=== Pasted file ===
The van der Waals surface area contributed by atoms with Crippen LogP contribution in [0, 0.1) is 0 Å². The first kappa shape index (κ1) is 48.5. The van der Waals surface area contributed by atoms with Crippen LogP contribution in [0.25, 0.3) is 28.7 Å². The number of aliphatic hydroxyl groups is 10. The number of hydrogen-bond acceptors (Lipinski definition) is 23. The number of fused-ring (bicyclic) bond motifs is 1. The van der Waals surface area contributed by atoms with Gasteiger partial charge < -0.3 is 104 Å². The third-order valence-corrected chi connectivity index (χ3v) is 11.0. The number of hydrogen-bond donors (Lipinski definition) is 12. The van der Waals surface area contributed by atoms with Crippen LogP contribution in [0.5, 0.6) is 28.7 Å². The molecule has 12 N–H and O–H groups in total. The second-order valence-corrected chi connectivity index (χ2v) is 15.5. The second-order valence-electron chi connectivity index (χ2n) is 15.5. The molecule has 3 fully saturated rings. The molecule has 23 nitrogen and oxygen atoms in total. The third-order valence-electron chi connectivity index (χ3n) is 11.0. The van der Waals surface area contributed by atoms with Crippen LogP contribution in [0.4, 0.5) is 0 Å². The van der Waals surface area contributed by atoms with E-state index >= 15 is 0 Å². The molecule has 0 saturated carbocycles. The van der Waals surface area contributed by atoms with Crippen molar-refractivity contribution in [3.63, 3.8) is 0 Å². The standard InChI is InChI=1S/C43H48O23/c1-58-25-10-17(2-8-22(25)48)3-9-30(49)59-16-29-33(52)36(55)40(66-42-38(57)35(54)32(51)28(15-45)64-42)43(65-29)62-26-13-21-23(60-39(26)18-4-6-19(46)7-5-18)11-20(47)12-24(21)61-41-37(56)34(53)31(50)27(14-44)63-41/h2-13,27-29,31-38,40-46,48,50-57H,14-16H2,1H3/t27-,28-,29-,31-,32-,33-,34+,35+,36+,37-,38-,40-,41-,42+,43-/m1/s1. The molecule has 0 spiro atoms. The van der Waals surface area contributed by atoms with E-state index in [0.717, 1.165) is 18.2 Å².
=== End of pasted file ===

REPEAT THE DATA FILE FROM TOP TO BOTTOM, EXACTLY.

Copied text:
The van der Waals surface area contributed by atoms with Crippen LogP contribution in [0, 0.1) is 0 Å². The first kappa shape index (κ1) is 48.5. The van der Waals surface area contributed by atoms with Crippen LogP contribution in [0.25, 0.3) is 28.7 Å². The number of aliphatic hydroxyl groups is 10. The number of hydrogen-bond acceptors (Lipinski definition) is 23. The number of fused-ring (bicyclic) bond motifs is 1. The van der Waals surface area contributed by atoms with Gasteiger partial charge < -0.3 is 104 Å². The third-order valence-corrected chi connectivity index (χ3v) is 11.0. The number of hydrogen-bond donors (Lipinski definition) is 12. The van der Waals surface area contributed by atoms with Crippen LogP contribution in [0.5, 0.6) is 28.7 Å². The molecule has 12 N–H and O–H groups in total. The second-order valence-corrected chi connectivity index (χ2v) is 15.5. The second-order valence-electron chi connectivity index (χ2n) is 15.5. The molecule has 3 fully saturated rings. The molecule has 23 nitrogen and oxygen atoms in total. The third-order valence-electron chi connectivity index (χ3n) is 11.0. The van der Waals surface area contributed by atoms with Crippen LogP contribution in [0.4, 0.5) is 0 Å². The van der Waals surface area contributed by atoms with E-state index >= 15 is 0 Å². The molecule has 0 saturated carbocycles. The van der Waals surface area contributed by atoms with Crippen molar-refractivity contribution in [3.63, 3.8) is 0 Å². The standard InChI is InChI=1S/C43H48O23/c1-58-25-10-17(2-8-22(25)48)3-9-30(49)59-16-29-33(52)36(55)40(66-42-38(57)35(54)32(51)28(15-45)64-42)43(65-29)62-26-13-21-23(60-39(26)18-4-6-19(46)7-5-18)11-20(47)12-24(21)61-41-37(56)34(53)31(50)27(14-44)63-41/h2-13,27-29,31-38,40-46,48,50-57H,14-16H2,1H3/t27-,28-,29-,31-,32-,33-,34+,35+,36+,37-,38-,40-,41-,42+,43-/m1/s1. The molecule has 0 spiro atoms. The van der Waals surface area contributed by atoms with E-state index in [0.717, 1.165) is 18.2 Å².